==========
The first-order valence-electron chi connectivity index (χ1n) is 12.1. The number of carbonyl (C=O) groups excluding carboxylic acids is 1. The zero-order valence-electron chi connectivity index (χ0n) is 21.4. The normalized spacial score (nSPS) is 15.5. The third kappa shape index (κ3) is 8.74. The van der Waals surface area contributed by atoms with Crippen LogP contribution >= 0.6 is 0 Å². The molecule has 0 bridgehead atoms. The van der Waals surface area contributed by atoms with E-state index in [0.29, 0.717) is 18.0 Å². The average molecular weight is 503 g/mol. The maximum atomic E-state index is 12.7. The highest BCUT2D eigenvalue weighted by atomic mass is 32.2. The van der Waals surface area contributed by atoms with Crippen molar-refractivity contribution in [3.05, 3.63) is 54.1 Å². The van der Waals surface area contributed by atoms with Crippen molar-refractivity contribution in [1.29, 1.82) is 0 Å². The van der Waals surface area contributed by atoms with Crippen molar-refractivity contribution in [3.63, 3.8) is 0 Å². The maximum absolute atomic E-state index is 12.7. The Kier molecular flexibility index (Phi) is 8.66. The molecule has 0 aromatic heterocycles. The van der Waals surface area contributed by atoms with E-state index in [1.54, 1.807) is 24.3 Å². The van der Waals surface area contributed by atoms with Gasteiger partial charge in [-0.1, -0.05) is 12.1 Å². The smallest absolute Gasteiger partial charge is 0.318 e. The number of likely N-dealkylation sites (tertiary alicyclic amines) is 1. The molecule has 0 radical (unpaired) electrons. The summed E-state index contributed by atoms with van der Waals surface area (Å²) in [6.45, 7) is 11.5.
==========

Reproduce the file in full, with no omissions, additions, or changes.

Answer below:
The first-order valence-electron chi connectivity index (χ1n) is 12.1. The number of carbonyl (C=O) groups excluding carboxylic acids is 1. The zero-order valence-electron chi connectivity index (χ0n) is 21.4. The normalized spacial score (nSPS) is 15.5. The third kappa shape index (κ3) is 8.74. The van der Waals surface area contributed by atoms with Crippen LogP contribution >= 0.6 is 0 Å². The molecule has 0 bridgehead atoms. The van der Waals surface area contributed by atoms with E-state index in [0.29, 0.717) is 18.0 Å². The average molecular weight is 503 g/mol. The maximum atomic E-state index is 12.7. The highest BCUT2D eigenvalue weighted by atomic mass is 32.2. The van der Waals surface area contributed by atoms with Crippen molar-refractivity contribution in [3.05, 3.63) is 54.1 Å². The van der Waals surface area contributed by atoms with Crippen molar-refractivity contribution in [1.29, 1.82) is 0 Å². The van der Waals surface area contributed by atoms with Crippen molar-refractivity contribution in [3.63, 3.8) is 0 Å². The maximum absolute atomic E-state index is 12.7. The Kier molecular flexibility index (Phi) is 8.66. The molecule has 0 aromatic heterocycles. The van der Waals surface area contributed by atoms with E-state index in [1.54, 1.807) is 24.3 Å². The van der Waals surface area contributed by atoms with Gasteiger partial charge in [-0.1, -0.05) is 12.1 Å². The smallest absolute Gasteiger partial charge is 0.318 e. The number of likely N-dealkylation sites (tertiary alicyclic amines) is 1. The molecule has 0 radical (unpaired) electrons. The summed E-state index contributed by atoms with van der Waals surface area (Å²) in [6.45, 7) is 11.5.